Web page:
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U.K. Plan to Combine Nuclear Police Agencies Faces Strong Opposition
The British government's consideration of combining the country's two law enforcement agencies with nuclear security responsibilities is facing criticism from the Defense Ministry's own police labor organization, the London Guardian reported on Monday (see GSN, May 31, 2011).
The Energy and Climate Change Department and the Defense Ministry have initiated a joint "scoping study" on the potential merging of the Civil Nuclear Constabulary, which guards atomic energy facilities, and the Defense Ministry police force, which protects nuclear arms sites and other armed forces installations. Unlike other British police forces, the two nuclear law enforcement branches typically are bear arms..
The organization that represents Defense Ministry police officers says any merger would be disorderly, expensive and otherwise troublesome.
Combining the nuclear police forces would be "an extremely expensive exercise that would be unlikely to generate any savings in the short or medium term, and would distract from more realistic ways lf reducing the MOD's budget deficit," Defense Police Federation National Chairman Eamon Keating said.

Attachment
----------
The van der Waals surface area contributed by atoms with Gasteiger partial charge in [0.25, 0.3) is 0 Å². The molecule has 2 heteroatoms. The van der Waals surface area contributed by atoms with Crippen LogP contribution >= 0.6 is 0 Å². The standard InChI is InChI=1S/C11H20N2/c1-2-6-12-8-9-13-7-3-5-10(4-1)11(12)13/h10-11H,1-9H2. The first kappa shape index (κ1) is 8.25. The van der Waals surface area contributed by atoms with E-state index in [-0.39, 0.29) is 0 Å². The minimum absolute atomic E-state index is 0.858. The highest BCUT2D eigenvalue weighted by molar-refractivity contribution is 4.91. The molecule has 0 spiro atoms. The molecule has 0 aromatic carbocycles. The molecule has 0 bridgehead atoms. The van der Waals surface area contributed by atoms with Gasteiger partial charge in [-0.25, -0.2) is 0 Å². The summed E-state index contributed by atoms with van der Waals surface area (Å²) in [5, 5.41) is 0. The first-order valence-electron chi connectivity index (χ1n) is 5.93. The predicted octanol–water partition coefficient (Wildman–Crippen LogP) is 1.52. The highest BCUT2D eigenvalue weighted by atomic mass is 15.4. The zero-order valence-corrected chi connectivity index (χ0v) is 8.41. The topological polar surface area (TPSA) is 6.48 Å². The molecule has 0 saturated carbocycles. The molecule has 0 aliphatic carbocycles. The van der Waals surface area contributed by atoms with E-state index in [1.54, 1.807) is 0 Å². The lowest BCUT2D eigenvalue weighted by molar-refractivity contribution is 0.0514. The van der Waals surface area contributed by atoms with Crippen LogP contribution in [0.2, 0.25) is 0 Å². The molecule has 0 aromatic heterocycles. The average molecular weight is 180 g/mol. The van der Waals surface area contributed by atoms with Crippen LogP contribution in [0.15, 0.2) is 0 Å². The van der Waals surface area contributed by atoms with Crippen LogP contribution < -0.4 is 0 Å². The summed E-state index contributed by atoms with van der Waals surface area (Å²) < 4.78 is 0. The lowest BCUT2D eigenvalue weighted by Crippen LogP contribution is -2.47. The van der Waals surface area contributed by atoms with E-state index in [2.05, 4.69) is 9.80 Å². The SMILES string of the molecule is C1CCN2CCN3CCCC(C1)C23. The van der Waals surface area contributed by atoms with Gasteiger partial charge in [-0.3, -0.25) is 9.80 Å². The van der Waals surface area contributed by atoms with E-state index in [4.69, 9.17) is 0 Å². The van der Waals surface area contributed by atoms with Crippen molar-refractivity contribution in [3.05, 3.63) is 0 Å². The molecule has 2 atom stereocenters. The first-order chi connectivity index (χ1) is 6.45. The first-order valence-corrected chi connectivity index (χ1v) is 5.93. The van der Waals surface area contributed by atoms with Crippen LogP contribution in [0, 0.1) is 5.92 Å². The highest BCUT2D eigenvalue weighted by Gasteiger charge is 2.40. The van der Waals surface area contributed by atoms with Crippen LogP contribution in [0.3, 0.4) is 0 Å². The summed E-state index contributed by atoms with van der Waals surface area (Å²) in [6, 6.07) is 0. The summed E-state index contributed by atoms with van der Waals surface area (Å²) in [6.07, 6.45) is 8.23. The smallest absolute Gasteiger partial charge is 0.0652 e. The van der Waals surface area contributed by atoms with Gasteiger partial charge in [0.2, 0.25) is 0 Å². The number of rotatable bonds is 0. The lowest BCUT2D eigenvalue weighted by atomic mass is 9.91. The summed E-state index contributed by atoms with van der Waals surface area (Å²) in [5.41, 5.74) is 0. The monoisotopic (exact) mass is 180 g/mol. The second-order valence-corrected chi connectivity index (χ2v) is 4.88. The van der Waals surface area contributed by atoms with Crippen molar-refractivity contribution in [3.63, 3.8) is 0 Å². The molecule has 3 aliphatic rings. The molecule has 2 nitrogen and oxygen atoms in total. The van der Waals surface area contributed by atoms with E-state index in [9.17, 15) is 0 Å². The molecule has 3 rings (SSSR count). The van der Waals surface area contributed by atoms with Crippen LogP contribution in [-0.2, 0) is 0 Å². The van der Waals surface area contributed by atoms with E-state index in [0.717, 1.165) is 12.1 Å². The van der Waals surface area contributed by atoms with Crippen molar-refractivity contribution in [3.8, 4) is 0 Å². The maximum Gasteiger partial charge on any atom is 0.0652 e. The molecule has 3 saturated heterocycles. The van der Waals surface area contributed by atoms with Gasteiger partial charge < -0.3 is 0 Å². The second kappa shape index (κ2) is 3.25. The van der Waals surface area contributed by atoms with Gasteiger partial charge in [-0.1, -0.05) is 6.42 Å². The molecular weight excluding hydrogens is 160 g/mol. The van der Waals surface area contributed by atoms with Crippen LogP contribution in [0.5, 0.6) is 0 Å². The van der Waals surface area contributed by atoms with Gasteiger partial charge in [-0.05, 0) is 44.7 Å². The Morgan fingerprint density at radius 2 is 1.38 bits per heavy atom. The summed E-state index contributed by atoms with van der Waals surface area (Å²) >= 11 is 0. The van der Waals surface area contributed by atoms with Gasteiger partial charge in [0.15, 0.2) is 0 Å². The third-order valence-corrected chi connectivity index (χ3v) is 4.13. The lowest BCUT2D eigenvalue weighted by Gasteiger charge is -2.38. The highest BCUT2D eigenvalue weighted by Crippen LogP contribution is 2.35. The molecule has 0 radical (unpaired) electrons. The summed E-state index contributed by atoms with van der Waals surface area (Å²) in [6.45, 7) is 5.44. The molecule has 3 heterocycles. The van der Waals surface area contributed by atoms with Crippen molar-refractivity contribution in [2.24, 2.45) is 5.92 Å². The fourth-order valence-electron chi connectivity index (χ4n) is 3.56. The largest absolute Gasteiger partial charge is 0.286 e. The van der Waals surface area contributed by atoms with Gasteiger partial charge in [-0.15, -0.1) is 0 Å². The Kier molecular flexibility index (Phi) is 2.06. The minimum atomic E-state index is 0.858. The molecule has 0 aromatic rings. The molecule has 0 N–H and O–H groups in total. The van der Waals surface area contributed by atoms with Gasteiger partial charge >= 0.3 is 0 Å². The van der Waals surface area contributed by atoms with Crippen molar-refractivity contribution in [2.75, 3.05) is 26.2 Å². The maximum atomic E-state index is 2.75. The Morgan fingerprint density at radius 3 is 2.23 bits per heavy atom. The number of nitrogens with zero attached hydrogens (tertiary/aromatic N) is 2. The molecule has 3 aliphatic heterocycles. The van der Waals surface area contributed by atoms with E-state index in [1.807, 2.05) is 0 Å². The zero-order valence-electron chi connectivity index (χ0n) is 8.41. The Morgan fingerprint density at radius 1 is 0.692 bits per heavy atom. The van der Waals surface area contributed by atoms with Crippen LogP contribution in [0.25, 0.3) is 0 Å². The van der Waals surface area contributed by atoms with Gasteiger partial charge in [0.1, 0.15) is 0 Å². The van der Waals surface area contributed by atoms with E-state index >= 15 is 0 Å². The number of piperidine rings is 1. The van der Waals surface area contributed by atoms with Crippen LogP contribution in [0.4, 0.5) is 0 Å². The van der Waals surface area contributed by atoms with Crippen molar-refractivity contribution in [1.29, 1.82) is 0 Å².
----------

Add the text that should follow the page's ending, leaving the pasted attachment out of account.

Keating noted the Defense Ministry police have a broader law enforcement scope of operations than the Civil Nuclear Constabulary. Authorities allotted to the ministry police but not the civil nuclear police include the launching of inquiries, crowd control and maritime duties. "This divergence in roles, training and responsibilities would make any kind of amalgamation rather messy," he said.
As the Civil Nuclear Constabulary is assigned to guard energy plants operated by the French firm EDF Energy, there "could be a conflict of interest with our responsibility to the MOD estate and the nuclear deterrent," Keating said.
The Defense Ministry police force is also considerably larger than the civil nuclear force, having close to 3,500 officers spread out at 86 military installations in the United Kingdom. The constabulary has close to 1,000 police force members guarding 17 atomic energy installations.
The Defense Ministry declined to comment on the potential merger.
An Energy and Climate Change Department spokesman said the two law enforcement agencies are already making moves on tighter cooperation. "Any potential conflicts of interest will be given due consideration as part of the scoping study, which is now ongoing and is intended to identify whether a merger would bring net benefits" (Rob Edwards, London Guardian, Feb. 13).
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